Please tell us a bit about your background.
I'm from Belfast, where I went to a girls' grammar school and at 18 I left Northern Ireland to come to Oxford to study law at St.Annes. After univerisI went to Bar School in London, qualifying as a barrister. I worked in family and criminal law until I had my first child when it became clear that due to unpredictable working patterns, motherhood and continuing at the Bar were incompatible if one had neither significant finance nor family help with childcare (thankfully things have changed and women are able to take maternity leave and keep working after they have children). When my youngest started nursery I did a p/t MSc at the University of Surrey, before doing my DPhil at the Centre for Criminology. I’m married with three children - two at university and one in secondary school. Last summer we moved to live on the family farm in the Cotswolds so I'm adapting to rural life and farm work!
What led you to a career in academia?
After leaving the Bar I worked as a family mediator, Barristers' Chambers' audit consultant, for an online bookshop, and at Citizen's Advice Bureau. When my youngest approached school age I looked for a family compatible career. I was interested in criminal justice advocacy but needed a better understanding of research methods. I was fascinated by criminology when I studied it as an undergraduate (Roger Hood gave the lectures) so I thought a part time MSc in Criminology, Criminal Justice and Social Research Methods would be enjoyable and set me up for the job I thought I wanted to do. Whilst doing the MSc I discovered that I loved research and when I found a topic that no one had looked at I realised that I might just have to do a PhD. I was fortunate to be offered a place and ESRC funding at the Centre for Criminology, and I've never looked back!
What are your research interests and why have you chosen those particular areas?
I'm interested in the intersection between crime and families, in particular the rights of children whose parents are in conflict with the law. My background as a criminal and family barrister made this an obvious space for me to explore. The criminal justice system operates on an individual basis and doesn't consider wider impacts and harms so there is plenty of work to do. I researched the impact of maternal imprisonment on children and the weight given to dependent children in judicial sentencing decisions. I'm keen to see research impact policy and practice so I try to connect with criminal justice professionals and policy makers to ensure that they have access to research findings when doing their jobs or deciding on policy. I'm also part of advisory boards for organisations doing more applied research within the sector which gives the opportunity to have a wider impact than my own work.
What are you working on at the moment?
I'm a British academy post doc and in March 2020 I was working with a Child and Young Person's Advisory Group to develop the methodology for a study looking at the re-integration of families after parental release from prison. My research is child centric so unfortunately covid-19 prevented that direct research with children from taking place. I therefore spent much of 2020 doing covid-19 responsive work, firstly on the risk to pregnant women and babies of imprisonment during pandemic, and then on the impacts of prison lockdowns on children whose parent was in prison. I'm currently writing that work up and hope that later this year I'll move to a re-shaped study on the impacts on children of parental release.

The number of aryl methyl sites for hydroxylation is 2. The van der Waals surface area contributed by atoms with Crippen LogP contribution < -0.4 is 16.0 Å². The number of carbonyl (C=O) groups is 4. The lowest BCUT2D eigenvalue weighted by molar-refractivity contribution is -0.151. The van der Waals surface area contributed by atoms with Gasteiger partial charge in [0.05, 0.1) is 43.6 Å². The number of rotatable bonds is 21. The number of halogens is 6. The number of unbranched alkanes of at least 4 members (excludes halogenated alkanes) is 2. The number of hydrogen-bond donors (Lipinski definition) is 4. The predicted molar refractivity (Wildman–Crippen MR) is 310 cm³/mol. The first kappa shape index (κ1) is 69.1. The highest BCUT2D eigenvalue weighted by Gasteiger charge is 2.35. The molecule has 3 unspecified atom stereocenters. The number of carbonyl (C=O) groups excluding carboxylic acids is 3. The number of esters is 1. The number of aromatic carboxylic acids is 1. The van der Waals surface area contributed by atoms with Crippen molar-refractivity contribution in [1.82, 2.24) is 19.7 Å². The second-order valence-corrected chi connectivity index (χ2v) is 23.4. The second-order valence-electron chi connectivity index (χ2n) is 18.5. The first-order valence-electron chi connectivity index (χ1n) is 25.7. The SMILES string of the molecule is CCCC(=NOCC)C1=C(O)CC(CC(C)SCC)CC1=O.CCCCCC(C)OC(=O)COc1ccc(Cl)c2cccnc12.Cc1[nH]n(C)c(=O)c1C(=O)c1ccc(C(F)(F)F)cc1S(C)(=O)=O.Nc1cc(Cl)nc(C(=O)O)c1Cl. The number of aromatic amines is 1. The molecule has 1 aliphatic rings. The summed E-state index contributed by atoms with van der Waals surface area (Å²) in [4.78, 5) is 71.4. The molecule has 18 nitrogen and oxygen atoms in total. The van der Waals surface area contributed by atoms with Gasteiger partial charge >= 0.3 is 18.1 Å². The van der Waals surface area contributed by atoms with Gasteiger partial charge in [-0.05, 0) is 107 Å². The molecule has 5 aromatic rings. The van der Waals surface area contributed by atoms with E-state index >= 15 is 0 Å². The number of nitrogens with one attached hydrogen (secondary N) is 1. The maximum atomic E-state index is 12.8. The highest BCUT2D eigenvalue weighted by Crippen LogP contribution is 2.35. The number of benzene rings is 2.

What is your favourite thing to do in your spare time?
I swim regularly and the closure of indoor pools made me search out alternatives, so from May until the November lockdown I've enjoyed swimming in lakes two or three times each week. I love cycling but am absolutely not a runner so there are no triathlons in my future. I'm very keen on food - eating it and making it. During the first lockdown when 5 of us were working / studying from home we instituted daily 'Cake at 4' to ensure there was something good in the day, so I've eaten a lot of cake this past year.
Who inspires you or has inspired you in the past?
I'm inspired by brave and courageous women and girls. Whether well-known figures from the past or the present, or people I have the good fortune to meet myself, I really admire women who step up and do the hard things, even when it confounds or disrupts societies' expectations.
What charity do you support and why?
I support a number of charities, the most local being Children Heard and Seen which started in Oxford. They provide support to children whose parents are in prison. These children are very much on the margins of society so it's great to support an organisation that tells them they have value. I currently mentor a 15 year old girl and we meet up weekly. The charity are always looking for volunteer mentors so if anyone's interested, I'd be happy to tell you more! I'm also very proud to be a trustee of the newly established 'Not Beyond Redemption' whose aim is to provide free family law advice to all women in prison in order to support the continuation and re-establishment of mother/ child relationships.